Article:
Is 160 enough? One Indian man's family Skip to main content

Is 160 enough? One Indian man's family

By Sumnima Udas, CNN
October 31, 2011 -- Updated 0857 GMT (1657 HKT)
Ziona, center, with his has 39 wives, 86 children and 35 grandchildren in rural Baktwang village, India.
Ziona, center, with his has 39 wives, 86 children and 35 grandchildren in rural Baktwang village, India.
STORY HIGHLIGHTS
  • One man in India is the patriarch of a family of 160 in rural India
  • Ziona, who only goes by his first name, has 39 wives, 86 children and 35 grandchildren.
  • Ziona's father, Chana, founded the Christian sect in Baktwang that promotes polygamy
  • "I never wanted to get married but that's the path God has chosen for me"
Mizoram, India (CNN) -- The world's population hits 7 billion this week, but Ziona, the patriarch of what may be the biggest family in the world, is not bothered.

"I don't care about overpopulation in India ... I believe God has chosen us to be like this (have big families). Those who are born into this family don't want to leave this tradition so we just keep growing and growing," he says with a smile.

Ziona, who only goes by his first name, has 39 wives, 86 children and 35 grandchildren.
Ziona's father, Chana, founded the Christian sect in Baktwang village that promotes polygamy as God's will. "I never wanted to get married but that's the path God has chosen for me," he says. "It's not my wish to keep marrying again and again."

All 160 family members live in a four-storey mansion perched on top of a remote village in the northeastern Indian state of Mizoram.

The state, neighboring Myanmar and Bangladesh, has one million residents, one of the lowest population densities in this country of 1.2 billion. Despite its natural beauty, special permits are required to enter the state, making tourism virtually non-existent.
 
Guy has 39 wives, 86 kids, 35 grandkids
Four hours away from Mizoram's only airport, in the isolated village of Baktwang, Ziona's bright purple house with 22 bedrooms stands out.

The main room is a giant hall where the family cooks, eats and prays. The bedrooms are dormitory-style with an average of 20 beds, each double bed about a foot apart from the next. The children sleep with their mothers who take turns visiting the 69 year-old's master bedroom.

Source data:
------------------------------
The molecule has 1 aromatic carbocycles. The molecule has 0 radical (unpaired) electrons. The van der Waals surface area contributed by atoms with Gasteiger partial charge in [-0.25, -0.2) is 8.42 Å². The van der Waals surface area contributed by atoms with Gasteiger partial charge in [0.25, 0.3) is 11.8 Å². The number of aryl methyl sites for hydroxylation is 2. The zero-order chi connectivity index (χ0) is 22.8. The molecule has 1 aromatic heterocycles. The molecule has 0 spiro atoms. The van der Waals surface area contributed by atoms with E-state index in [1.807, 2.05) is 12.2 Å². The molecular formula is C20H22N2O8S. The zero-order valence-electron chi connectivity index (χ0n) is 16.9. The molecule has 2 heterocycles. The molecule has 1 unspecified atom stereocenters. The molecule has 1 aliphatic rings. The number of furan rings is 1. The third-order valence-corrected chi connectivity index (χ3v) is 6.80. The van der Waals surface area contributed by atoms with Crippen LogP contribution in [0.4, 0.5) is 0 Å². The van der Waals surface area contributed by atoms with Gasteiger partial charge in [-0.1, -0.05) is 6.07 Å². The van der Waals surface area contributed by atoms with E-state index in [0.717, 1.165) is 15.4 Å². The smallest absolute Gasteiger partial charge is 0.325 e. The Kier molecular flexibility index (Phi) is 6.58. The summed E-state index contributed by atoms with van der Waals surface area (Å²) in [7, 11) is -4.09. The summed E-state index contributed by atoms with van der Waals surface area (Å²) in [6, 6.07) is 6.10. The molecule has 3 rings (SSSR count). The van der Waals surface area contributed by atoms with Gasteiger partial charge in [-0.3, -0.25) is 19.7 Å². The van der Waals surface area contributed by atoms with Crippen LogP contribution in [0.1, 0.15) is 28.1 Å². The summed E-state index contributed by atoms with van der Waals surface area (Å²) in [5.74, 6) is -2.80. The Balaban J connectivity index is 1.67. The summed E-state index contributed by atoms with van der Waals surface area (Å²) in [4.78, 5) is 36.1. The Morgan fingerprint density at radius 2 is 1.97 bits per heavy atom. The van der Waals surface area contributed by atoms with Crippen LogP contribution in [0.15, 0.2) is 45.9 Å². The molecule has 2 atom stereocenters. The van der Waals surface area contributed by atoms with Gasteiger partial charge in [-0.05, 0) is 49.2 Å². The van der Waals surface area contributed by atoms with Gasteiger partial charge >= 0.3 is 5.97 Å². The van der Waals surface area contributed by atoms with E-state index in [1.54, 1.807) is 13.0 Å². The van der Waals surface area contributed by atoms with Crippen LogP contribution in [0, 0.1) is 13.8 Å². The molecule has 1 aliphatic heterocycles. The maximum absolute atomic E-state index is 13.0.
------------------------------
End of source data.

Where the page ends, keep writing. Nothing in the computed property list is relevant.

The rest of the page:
"There is no discrimination amongst us, he treats us all equally," fifth wife Twangi says.
Ziona first got married when he was 17 to Zathiangi, who is now 70. His youngest wife is 31.

As the eldest wife, Zathiangi calls all the shots in the kitchen so meal times are an efficient exercise.

Without much fuss, while some women of the house cook, others set the table, still others serve and clean.

"We cook 25 kilograms of rice, 40 kilograms of potatoes and 5 kilograms of lentils everyday," Twangi says.

The family indulges in meat three times a week and for every non-vegetarian meal, 30 chickens are plucked and a giant pig is roasted.

But the sheer volume of food that needs to be cooked or plates that need to be washed doesn't overwhelm the women of the house.

Like a well-oiled machine, everyone carries out their individual chore, so dinner for 160 is ready within an hour and utensils are washed and put away within minutes.

Even the children help out. Tiny 6-year-olds have become experts at plucking chickens, and everyone seems to get along.

"No fighting, never, we are all one family, there's no other people here so we don't fight," says sixth grandson Hmingthamzauva, one of the few in the household who speaks English.
"Since we are used to living in a very big family when we go outside to study we actually feel very lonely," he says laughing.

I'm not troubled by the noise or the overcrowding. My mind remains at peace
Ziona, patriarch of family of 160
 
But while he likes living in a big family, he himself doesn't want more than one wife.
"My grandfather is specially appointed by God to have as many wives as possible and to look after them. But for me, having one wife and one son is quite enough. There is no rule or tradition as such that we have to follow polygamy, for me it's actually unbearable," Hmingtahmzauva says.

Hmingtahmzauva says his great grandfather Chana, who also had multiple wives, had a spiritual revelation after he was expelled from the Catholic Church for his unusual lifestyle.
So Chana created his own polygamist sect, which now has a following of 400 families.

Ziona is the caretaker of the self-reliant sect. They grow their own crops and raise their own livestock.

"Everyone has a designated job. Some are doing carpentry work, some take care of the piggery and poultry farm and others cultivate crops," Ziona says.

He has set up a school nearby for children of the community, the curriculum comes from the government but Ziona has added some sect-specific teachings.

"My father is the greatest god that we can have in this world, he has done so much for us," says his eldest son Nunparliana, who has two wives and 14 children.

India is set to overtake China as the world's most populous nation by 2030. But crowding and crumbling infrastructure in India's booming cities don't faze Ziona.

"I'm not troubled by the noise or the overcrowding. My mind remains at peace," he says.
The family is not listed in the Guinness Book of World Records because Ziona says he doesn't want the publicity. But as word gets out, Baktwang village and Ziona's family may not remain so isolated.

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